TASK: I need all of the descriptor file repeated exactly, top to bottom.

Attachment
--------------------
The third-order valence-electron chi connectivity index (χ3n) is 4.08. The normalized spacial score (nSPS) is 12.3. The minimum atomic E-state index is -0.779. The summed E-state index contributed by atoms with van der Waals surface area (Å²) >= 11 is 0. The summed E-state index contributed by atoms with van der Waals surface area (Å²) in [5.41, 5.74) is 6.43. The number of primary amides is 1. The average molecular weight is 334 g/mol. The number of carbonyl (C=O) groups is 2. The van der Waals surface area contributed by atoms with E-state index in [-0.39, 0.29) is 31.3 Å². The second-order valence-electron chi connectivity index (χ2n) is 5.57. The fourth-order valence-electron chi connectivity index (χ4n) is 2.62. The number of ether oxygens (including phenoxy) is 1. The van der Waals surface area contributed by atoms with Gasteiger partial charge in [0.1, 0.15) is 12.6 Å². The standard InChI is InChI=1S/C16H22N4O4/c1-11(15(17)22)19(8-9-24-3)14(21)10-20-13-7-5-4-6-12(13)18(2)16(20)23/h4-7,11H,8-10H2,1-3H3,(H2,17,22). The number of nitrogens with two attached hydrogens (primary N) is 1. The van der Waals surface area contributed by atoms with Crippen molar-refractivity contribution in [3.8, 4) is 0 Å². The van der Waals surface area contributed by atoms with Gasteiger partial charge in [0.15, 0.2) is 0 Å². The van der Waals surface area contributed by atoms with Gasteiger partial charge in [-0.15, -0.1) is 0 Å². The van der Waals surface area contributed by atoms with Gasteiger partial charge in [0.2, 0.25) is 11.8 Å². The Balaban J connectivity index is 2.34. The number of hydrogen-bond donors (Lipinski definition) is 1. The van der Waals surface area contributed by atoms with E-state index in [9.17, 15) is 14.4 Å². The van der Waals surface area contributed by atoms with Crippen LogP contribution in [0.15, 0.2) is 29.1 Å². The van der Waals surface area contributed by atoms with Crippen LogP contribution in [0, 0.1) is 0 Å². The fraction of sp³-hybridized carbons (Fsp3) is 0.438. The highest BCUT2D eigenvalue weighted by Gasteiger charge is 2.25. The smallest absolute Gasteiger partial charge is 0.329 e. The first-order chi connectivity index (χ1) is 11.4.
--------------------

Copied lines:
The third-order valence-electron chi connectivity index (χ3n) is 4.08. The normalized spacial score (nSPS) is 12.3. The minimum atomic E-state index is -0.779. The summed E-state index contributed by atoms with van der Waals surface area (Å²) >= 11 is 0. The summed E-state index contributed by atoms with van der Waals surface area (Å²) in [5.41, 5.74) is 6.43. The number of primary amides is 1. The average molecular weight is 334 g/mol. The number of carbonyl (C=O) groups is 2. The van der Waals surface area contributed by atoms with E-state index in [-0.39, 0.29) is 31.3 Å². The second-order valence-electron chi connectivity index (χ2n) is 5.57. The fourth-order valence-electron chi connectivity index (χ4n) is 2.62. The number of ether oxygens (including phenoxy) is 1. The van der Waals surface area contributed by atoms with Gasteiger partial charge in [0.1, 0.15) is 12.6 Å². The standard InChI is InChI=1S/C16H22N4O4/c1-11(15(17)22)19(8-9-24-3)14(21)10-20-13-7-5-4-6-12(13)18(2)16(20)23/h4-7,11H,8-10H2,1-3H3,(H2,17,22). The number of nitrogens with two attached hydrogens (primary N) is 1. The van der Waals surface area contributed by atoms with Crippen molar-refractivity contribution in [3.8, 4) is 0 Å². The van der Waals surface area contributed by atoms with Gasteiger partial charge in [0.15, 0.2) is 0 Å². The van der Waals surface area contributed by atoms with Gasteiger partial charge in [-0.15, -0.1) is 0 Å². The van der Waals surface area contributed by atoms with Gasteiger partial charge in [0.2, 0.25) is 11.8 Å². The Balaban J connectivity index is 2.34. The number of hydrogen-bond donors (Lipinski definition) is 1. The van der Waals surface area contributed by atoms with E-state index in [9.17, 15) is 14.4 Å². The van der Waals surface area contributed by atoms with Crippen LogP contribution in [0.15, 0.2) is 29.1 Å². The van der Waals surface area contributed by atoms with Crippen LogP contribution in [0, 0.1) is 0 Å². The fraction of sp³-hybridized carbons (Fsp3) is 0.438. The highest BCUT2D eigenvalue weighted by Gasteiger charge is 2.25. The smallest absolute Gasteiger partial charge is 0.329 e. The first-order chi connectivity index (χ1) is 11.4.